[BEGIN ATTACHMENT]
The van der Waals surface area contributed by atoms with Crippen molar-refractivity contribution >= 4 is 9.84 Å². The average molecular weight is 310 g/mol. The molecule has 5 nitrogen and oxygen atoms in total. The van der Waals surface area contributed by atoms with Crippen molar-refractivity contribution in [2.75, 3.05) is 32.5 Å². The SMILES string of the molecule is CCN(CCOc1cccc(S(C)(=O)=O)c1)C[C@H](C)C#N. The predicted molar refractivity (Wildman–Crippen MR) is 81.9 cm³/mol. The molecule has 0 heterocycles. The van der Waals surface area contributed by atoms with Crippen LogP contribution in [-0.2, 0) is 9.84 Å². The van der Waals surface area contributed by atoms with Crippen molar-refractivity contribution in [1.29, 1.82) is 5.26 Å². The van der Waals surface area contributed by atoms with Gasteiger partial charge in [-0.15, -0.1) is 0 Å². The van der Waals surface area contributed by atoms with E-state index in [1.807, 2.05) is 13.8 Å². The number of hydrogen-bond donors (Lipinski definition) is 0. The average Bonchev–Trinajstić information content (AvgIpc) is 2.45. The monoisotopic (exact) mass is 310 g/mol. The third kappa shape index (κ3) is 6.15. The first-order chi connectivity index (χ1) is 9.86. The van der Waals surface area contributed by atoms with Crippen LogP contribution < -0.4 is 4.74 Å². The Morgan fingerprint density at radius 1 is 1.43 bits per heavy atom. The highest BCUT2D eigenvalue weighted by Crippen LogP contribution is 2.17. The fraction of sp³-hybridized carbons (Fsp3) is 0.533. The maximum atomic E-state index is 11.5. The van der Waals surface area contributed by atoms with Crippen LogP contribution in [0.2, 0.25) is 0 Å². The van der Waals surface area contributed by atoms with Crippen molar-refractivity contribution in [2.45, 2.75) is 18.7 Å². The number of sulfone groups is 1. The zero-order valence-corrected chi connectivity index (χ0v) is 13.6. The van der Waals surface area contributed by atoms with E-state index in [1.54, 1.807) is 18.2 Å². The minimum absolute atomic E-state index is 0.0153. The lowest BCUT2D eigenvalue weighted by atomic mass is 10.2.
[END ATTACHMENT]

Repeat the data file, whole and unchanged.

The van der Waals surface area contributed by atoms with Crippen molar-refractivity contribution >= 4 is 9.84 Å². The average molecular weight is 310 g/mol. The molecule has 5 nitrogen and oxygen atoms in total. The van der Waals surface area contributed by atoms with Crippen molar-refractivity contribution in [2.75, 3.05) is 32.5 Å². The SMILES string of the molecule is CCN(CCOc1cccc(S(C)(=O)=O)c1)C[C@H](C)C#N. The predicted molar refractivity (Wildman–Crippen MR) is 81.9 cm³/mol. The molecule has 0 heterocycles. The van der Waals surface area contributed by atoms with Crippen LogP contribution in [-0.2, 0) is 9.84 Å². The van der Waals surface area contributed by atoms with Crippen molar-refractivity contribution in [1.29, 1.82) is 5.26 Å². The van der Waals surface area contributed by atoms with Gasteiger partial charge in [-0.15, -0.1) is 0 Å². The van der Waals surface area contributed by atoms with E-state index in [1.807, 2.05) is 13.8 Å². The number of hydrogen-bond donors (Lipinski definition) is 0. The average Bonchev–Trinajstić information content (AvgIpc) is 2.45. The monoisotopic (exact) mass is 310 g/mol. The third kappa shape index (κ3) is 6.15. The first-order chi connectivity index (χ1) is 9.86. The van der Waals surface area contributed by atoms with Crippen LogP contribution < -0.4 is 4.74 Å². The Morgan fingerprint density at radius 1 is 1.43 bits per heavy atom. The highest BCUT2D eigenvalue weighted by Crippen LogP contribution is 2.17. The fraction of sp³-hybridized carbons (Fsp3) is 0.533. The maximum atomic E-state index is 11.5. The van der Waals surface area contributed by atoms with Crippen LogP contribution in [0.2, 0.25) is 0 Å². The van der Waals surface area contributed by atoms with Crippen molar-refractivity contribution in [2.45, 2.75) is 18.7 Å². The number of sulfone groups is 1. The zero-order valence-corrected chi connectivity index (χ0v) is 13.6. The van der Waals surface area contributed by atoms with E-state index in [1.54, 1.807) is 18.2 Å². The minimum absolute atomic E-state index is 0.0153. The lowest BCUT2D eigenvalue weighted by atomic mass is 10.2.